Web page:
Skip this feast

READ REVIEW

THE GREAT THANKSGIVING FOOD FIGHT

Pirates descend on the first Thanksgiving, and it’s not a pretty sight.

When Cap’n McNasty and the crew of the Knotty List find themselves with an empty galley, they follow their noses to Plymouth Rock. Invited to the table, they seat themselves and promptly start stuffing a giant sack with the bounty. When their hosts notice, the titular food fight erupts, with pies and pumpkins flying. The pirates beat a retreat with their loot only to discover when they get back to their ship that but one pea remains to be split among them. Young readers will wonder how that happened, as there is no evident hole in the sack; close examination of the pirates’ flight reveals that the mouth of the sack may not be held quite closed, though it’s not at all clear that this is the case in Jaskiel’s rather frantic painting. Impossible physics aside, this title is an eminently skippable one, as there’s hardly any stereotyping opportunity lost. The pirate captain himself has but one eye, one hand, and one leg; the Pilgrims are beneficent, and the Wampanoag guests (barely mentioned in the text) are hawk-nosed and bare-chested. There’s lots of disruption going on, but none of it is to the foundational myth of the first Thanksgiving. Add to this confusing compositions and limping verse, and there’s lots of reasons to leave this one on the shelf.

Skip this feast . (Picture book. 4-7)

Pub Date: Sept. 1, 2017

ISBN: 978-1-4556-2285-6

Page Count: 32

Publisher: Pelican

Review Posted Online: Aug. 7, 2017

Kirkus Reviews Issue: Aug. 15, 2017

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ALWAYS MORE LOVE

An interactive book works to get its titular message across to readers.

The narrator, an anthropomorphic cartoon heart with big eyes and stick arms and legs, is nothing if not exuberant in its attempts, clumsy and cloying as they may be. “I love you so much, / but there’s more in my heart. / How is that possible? / Well, where do I start? // Now move in close, and you will see / just how much you mean to me. // My love is huge—below, above. / As you can tell, there’s always more love!” The page following the instruction to move in shows a close-up of the top of the heart and its eyes, one stick arm pointing skyward, though despite the admonition “you can tell,” readers will glean nothing about love from this picture. À la Hervé Tullet, the book prompts readers to act, but the instructions can sometimes be confusing (see above) and are largely irrelevant to the following spread, supposedly triggered by the suggested actions. The heart, suddenly supplied with a painter’s palette and a beret and surrounded by blobs of color, instructs readers to “Shake the book to see what I can be.” The page turn reveals hearts of all different colors, one rainbow-striped, and then different shapes. Most troublingly, the heart, who is clearly meant to be a stand-in for loved ones, states, “I’m always here for you,” which for too many children is heartbreakingly not true.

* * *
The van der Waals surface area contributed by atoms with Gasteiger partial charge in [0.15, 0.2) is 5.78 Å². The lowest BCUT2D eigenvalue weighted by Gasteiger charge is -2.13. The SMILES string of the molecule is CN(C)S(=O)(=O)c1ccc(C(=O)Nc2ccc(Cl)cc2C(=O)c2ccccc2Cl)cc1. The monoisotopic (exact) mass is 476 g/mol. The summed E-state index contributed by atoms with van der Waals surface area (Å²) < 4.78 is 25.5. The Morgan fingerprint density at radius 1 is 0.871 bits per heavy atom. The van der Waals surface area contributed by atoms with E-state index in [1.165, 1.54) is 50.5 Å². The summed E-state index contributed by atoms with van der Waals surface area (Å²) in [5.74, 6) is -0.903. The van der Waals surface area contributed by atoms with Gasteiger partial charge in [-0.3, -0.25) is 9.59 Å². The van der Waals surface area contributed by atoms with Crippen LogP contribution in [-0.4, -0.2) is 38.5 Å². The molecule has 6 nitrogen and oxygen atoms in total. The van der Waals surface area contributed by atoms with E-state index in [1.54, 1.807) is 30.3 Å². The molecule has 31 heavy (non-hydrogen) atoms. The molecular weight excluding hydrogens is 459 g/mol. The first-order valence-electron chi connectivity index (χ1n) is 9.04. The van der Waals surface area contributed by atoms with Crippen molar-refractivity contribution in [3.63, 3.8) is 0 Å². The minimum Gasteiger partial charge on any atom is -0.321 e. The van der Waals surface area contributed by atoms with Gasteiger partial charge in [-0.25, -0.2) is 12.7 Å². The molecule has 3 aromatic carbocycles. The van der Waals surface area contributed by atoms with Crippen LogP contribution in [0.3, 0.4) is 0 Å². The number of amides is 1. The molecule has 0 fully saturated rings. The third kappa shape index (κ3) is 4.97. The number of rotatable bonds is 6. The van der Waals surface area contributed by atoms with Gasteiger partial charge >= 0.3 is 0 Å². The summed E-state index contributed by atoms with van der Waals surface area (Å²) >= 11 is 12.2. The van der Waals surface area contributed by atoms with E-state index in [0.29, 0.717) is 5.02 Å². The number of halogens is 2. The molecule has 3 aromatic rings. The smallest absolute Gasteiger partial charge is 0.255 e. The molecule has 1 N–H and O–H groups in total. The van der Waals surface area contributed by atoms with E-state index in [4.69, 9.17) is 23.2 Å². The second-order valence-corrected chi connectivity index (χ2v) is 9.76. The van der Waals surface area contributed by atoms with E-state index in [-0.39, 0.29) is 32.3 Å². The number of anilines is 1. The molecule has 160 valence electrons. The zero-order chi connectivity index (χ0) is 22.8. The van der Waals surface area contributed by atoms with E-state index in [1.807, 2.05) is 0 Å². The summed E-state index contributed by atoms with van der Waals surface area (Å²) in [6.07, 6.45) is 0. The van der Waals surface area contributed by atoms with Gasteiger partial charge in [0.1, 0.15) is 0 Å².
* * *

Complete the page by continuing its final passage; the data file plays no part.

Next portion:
Skip. (Picture book. 4-7)

Pub Date: Jan. 1, 2020

ISBN: 978-1-7282-1376-7

Page Count: 40

Publisher: Sourcebooks Jabberwocky

Review Posted Online: Oct. 13, 2019

Kirkus Reviews Issue: Nov. 1, 2019

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A chuckle-inducing, entirely worthy stand-alone follow-up to the terrific The Princess in Black (2014).

THE PRINCESS IN BLACK AND THE PERFECT PRINCESS PARTY

From the Princess in Black series , Vol. 2

Princess Magnolia’s perfect birthday party’s threatened by constant monster alarms, summoning her secret identity again and again.

Prim, proper Princess Magnolia is all decked out in her pink finery, awaiting the arrival of a dozen ethnically diverse fellow-princess party guests for her birthday when her monster-alarm ring goes off. She changes attire and personas, becoming the heroic Princess in Black. Working swiftly, she saves a goat from a hungry monster and gets back to her palace in time to welcome her guests. But just when she thinks she’s in the clear and ready to open her presents, off goes her monster-alarm ring again! This pattern—Magnolia is just about to open presents when her alarm goes off, she comes up with a distraction for the princesses, defeats a monster, and returns just in time—continues through the book. It’s enhanced by visual gags, such as Magnolia’s increasingly flustered appearance, and hilarious depictions of the various ways monsters try to eat goats, from between giant pieces of bread to in a giant ice cream cone. A side character, the fittingly named Princess Sneezewort, frequently comes close to discovering Magnolia’s secret. In the end, Magnolia can’t take the constant interruptions anymore, yelling at a monster that it’s her birthday—the monster, abashed, ends up helping her in one last distraction for the other princesses.

A chuckle-inducing, entirely worthy stand-alone follow-up to the terrific The Princess in Black (2014). (Fantasy. 5-7)

Pub Date: Oct. 13, 2015

ISBN: 978-0-7636-6511-1

Page Count: 96

Publisher: Candlewick

Review Posted Online: June 29, 2015

Kirkus Reviews Issue: July 15, 2015

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